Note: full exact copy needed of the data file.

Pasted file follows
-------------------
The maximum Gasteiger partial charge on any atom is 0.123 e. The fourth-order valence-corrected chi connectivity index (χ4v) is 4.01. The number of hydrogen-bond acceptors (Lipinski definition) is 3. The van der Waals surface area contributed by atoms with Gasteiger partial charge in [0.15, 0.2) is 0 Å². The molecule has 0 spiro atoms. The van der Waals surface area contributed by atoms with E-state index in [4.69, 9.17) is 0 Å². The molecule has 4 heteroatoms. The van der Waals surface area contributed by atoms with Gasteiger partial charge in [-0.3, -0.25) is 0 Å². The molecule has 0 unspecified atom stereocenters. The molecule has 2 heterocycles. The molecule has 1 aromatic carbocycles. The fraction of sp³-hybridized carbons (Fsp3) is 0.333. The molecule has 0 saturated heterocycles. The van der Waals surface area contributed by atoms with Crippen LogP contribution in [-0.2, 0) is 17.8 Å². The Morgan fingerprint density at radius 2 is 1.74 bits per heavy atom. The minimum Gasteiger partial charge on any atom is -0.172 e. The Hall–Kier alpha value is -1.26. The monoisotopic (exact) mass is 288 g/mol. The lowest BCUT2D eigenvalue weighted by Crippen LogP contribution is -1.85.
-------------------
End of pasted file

The maximum Gasteiger partial charge on any atom is 0.123 e. The fourth-order valence-corrected chi connectivity index (χ4v) is 4.01. The number of hydrogen-bond acceptors (Lipinski definition) is 3. The van der Waals surface area contributed by atoms with Gasteiger partial charge in [0.15, 0.2) is 0 Å². The molecule has 0 spiro atoms. The van der Waals surface area contributed by atoms with E-state index in [4.69, 9.17) is 0 Å². The molecule has 4 heteroatoms. The van der Waals surface area contributed by atoms with Gasteiger partial charge in [-0.3, -0.25) is 0 Å². The molecule has 0 unspecified atom stereocenters. The molecule has 2 heterocycles. The molecule has 1 aromatic carbocycles. The fraction of sp³-hybridized carbons (Fsp3) is 0.333. The molecule has 0 saturated heterocycles. The van der Waals surface area contributed by atoms with Crippen LogP contribution in [-0.2, 0) is 17.8 Å². The Morgan fingerprint density at radius 2 is 1.74 bits per heavy atom. The minimum Gasteiger partial charge on any atom is -0.172 e. The Hall–Kier alpha value is -1.26. The monoisotopic (exact) mass is 288 g/mol. The lowest BCUT2D eigenvalue weighted by Crippen LogP contribution is -1.85.